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Issue No. 15, Article 10/July 2, 2004

Regional Reports

Southern Illinois

Early-planted corn is currently pollinating and in excellent condition, thanks to moderate temperatures. Areas of fields that were excessively wet previously would now benefit from rainfall due to shallow-rooted corn. There have been some reports of Japanese beetles clipping silks, but these insects appear to be pretty widely dispersed in most cases because of the abundant food supply. Southwestern corn borer is hitting non-Bt corn in the southern and eastern portion of the region pretty heavily.

Double-cropped soybeans are now planted. Japanese beetles are causing defoliation in some full-season beans. Outside of septoria brown spot on some of the lower leaves, there are no noticeable disease problems at this time.

Alfalfa growers should continue monitoring regrowth after second cutting for damage from potato leafhopper.

West-Central Illinois

The second cutting of hay is well along or about ready in much of the area.

Some wheat fields remain untouched, with many more but a memory. While not awe inspiring, that crop fared well in the face of scab pressure.

Silks have emerged in many cornfields, and with the emergence of silks have come "silk clipping" insect pests. Japanese beetles and/or rootworm adults (both western and northern) are the culprits in fields displaying such injury. Japanese beetles have apparently extended their territory this year (being observed in many areas for the first time), but reports of severe infestations are largely restricted to counties near the east-central edge of the west-central region. Many European corn borers are now moving inside the stalk.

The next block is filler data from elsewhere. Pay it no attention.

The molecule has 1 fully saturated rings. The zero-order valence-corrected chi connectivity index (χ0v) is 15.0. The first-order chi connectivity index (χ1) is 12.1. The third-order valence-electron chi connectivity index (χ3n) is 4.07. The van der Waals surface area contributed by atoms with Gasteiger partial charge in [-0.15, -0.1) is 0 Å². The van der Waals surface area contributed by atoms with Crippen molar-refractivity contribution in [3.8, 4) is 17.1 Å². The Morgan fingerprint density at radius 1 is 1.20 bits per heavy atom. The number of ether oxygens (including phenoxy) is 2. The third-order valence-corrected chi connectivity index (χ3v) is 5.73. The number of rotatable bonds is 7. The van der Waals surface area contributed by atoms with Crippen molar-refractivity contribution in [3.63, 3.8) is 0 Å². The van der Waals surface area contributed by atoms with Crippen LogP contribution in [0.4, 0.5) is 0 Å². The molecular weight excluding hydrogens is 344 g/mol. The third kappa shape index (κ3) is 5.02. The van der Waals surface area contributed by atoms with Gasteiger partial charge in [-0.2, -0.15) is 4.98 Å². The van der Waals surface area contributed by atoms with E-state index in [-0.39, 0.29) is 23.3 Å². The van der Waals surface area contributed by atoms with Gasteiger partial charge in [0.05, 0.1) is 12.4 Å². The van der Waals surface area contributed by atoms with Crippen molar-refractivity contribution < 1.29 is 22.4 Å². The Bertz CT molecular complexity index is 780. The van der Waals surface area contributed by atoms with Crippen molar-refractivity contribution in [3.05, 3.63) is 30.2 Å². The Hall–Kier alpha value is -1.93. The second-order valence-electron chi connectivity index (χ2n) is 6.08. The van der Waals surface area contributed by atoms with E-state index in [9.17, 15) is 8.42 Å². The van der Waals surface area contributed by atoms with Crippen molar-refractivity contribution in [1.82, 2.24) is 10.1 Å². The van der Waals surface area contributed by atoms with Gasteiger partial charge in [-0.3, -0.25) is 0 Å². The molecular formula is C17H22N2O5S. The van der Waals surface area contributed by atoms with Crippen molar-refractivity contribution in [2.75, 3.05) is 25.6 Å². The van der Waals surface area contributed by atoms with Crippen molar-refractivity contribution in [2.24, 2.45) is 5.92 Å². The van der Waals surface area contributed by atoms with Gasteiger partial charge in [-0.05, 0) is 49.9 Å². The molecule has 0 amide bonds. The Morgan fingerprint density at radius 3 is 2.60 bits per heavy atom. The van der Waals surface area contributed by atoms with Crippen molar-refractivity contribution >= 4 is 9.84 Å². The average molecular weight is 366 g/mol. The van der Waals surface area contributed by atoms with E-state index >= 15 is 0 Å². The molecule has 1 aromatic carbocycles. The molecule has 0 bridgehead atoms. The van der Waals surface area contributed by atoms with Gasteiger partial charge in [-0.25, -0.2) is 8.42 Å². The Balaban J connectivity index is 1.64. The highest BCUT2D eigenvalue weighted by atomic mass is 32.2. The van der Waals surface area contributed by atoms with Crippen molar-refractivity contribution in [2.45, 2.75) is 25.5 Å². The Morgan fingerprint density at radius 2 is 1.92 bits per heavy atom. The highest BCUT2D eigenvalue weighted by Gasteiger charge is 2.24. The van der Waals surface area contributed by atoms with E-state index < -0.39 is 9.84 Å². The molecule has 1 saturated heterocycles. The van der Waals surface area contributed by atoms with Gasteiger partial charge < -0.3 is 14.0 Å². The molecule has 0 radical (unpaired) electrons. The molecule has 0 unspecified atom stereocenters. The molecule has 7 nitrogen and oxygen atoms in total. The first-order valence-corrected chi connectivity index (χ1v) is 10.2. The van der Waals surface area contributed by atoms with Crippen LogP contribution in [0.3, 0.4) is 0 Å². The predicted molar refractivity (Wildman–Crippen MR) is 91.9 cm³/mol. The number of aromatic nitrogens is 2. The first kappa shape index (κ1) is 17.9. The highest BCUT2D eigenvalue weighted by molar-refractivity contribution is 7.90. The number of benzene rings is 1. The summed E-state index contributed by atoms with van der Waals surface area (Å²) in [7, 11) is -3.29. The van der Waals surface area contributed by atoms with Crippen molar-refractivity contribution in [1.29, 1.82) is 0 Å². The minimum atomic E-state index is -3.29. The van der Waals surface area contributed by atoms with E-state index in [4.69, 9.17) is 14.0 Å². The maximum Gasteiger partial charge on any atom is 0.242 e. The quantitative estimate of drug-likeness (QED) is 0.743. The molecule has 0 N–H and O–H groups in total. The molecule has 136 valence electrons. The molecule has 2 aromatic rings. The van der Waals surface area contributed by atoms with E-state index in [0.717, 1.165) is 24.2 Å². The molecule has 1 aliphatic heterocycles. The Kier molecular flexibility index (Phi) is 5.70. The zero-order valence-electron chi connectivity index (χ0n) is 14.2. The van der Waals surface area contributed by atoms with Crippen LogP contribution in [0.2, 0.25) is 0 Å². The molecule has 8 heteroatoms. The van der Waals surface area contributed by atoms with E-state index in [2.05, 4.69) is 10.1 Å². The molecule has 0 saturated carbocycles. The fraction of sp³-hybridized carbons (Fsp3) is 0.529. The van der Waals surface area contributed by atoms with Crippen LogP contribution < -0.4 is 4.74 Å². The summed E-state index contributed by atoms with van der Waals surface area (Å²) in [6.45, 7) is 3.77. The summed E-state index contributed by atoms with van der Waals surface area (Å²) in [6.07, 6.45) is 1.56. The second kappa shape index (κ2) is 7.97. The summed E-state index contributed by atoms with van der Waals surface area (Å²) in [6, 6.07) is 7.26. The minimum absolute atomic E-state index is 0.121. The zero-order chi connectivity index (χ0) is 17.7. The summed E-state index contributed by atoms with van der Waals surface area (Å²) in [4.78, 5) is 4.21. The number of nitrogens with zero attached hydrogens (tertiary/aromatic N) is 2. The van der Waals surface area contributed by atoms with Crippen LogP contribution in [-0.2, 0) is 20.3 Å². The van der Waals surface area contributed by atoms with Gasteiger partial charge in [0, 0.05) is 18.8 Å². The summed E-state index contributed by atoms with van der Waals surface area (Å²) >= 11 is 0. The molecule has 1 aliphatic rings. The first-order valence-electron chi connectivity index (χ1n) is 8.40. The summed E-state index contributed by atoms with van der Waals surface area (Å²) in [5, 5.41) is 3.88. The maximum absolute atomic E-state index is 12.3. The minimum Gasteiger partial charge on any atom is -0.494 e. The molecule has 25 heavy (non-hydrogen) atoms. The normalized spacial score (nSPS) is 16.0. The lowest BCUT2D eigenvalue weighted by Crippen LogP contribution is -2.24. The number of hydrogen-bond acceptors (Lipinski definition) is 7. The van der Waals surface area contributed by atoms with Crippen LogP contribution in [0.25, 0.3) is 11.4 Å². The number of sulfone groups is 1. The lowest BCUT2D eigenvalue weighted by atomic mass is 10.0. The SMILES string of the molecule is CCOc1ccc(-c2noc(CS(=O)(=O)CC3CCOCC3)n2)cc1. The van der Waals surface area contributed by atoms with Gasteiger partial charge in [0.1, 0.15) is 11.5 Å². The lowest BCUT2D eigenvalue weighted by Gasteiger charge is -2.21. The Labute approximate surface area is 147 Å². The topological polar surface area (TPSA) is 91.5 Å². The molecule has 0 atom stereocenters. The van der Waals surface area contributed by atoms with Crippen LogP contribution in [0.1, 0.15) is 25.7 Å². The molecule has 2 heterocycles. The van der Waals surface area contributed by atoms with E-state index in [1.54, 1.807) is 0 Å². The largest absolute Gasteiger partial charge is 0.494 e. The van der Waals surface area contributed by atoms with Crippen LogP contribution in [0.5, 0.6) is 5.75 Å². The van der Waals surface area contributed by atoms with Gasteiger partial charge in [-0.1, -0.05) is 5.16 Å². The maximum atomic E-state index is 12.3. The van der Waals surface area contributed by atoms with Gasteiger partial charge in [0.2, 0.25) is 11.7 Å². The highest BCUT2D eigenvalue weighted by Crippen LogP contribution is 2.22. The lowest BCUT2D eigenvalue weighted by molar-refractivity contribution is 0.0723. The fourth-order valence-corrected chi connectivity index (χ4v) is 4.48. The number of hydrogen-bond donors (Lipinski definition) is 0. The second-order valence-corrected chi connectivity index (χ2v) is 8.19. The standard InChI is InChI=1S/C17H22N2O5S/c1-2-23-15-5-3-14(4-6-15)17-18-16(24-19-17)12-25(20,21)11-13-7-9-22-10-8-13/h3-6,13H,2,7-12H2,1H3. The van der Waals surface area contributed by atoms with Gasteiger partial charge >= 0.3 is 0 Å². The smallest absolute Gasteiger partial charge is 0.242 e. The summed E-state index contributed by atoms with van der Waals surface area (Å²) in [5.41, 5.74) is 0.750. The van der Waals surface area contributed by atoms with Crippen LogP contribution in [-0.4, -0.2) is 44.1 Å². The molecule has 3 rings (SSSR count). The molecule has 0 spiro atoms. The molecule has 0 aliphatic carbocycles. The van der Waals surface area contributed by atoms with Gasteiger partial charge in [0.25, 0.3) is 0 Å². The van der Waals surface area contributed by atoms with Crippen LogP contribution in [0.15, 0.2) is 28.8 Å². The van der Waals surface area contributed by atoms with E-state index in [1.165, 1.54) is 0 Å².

As expected, foliar diseases fared well following a recent extended period of wet weather in some portions of this region. Soybean rust "look-alikes," such as Septoria, have been abundant, with reports of bacterial pustule as well. Gray leaf spot lesions have also started to appear in cornfields.

A second application of glyphosate will likely occur soon in some areas due to scattered ragweed recovery, and there is evidence that stem feeders have contributed to some of these resiliency problems once again.

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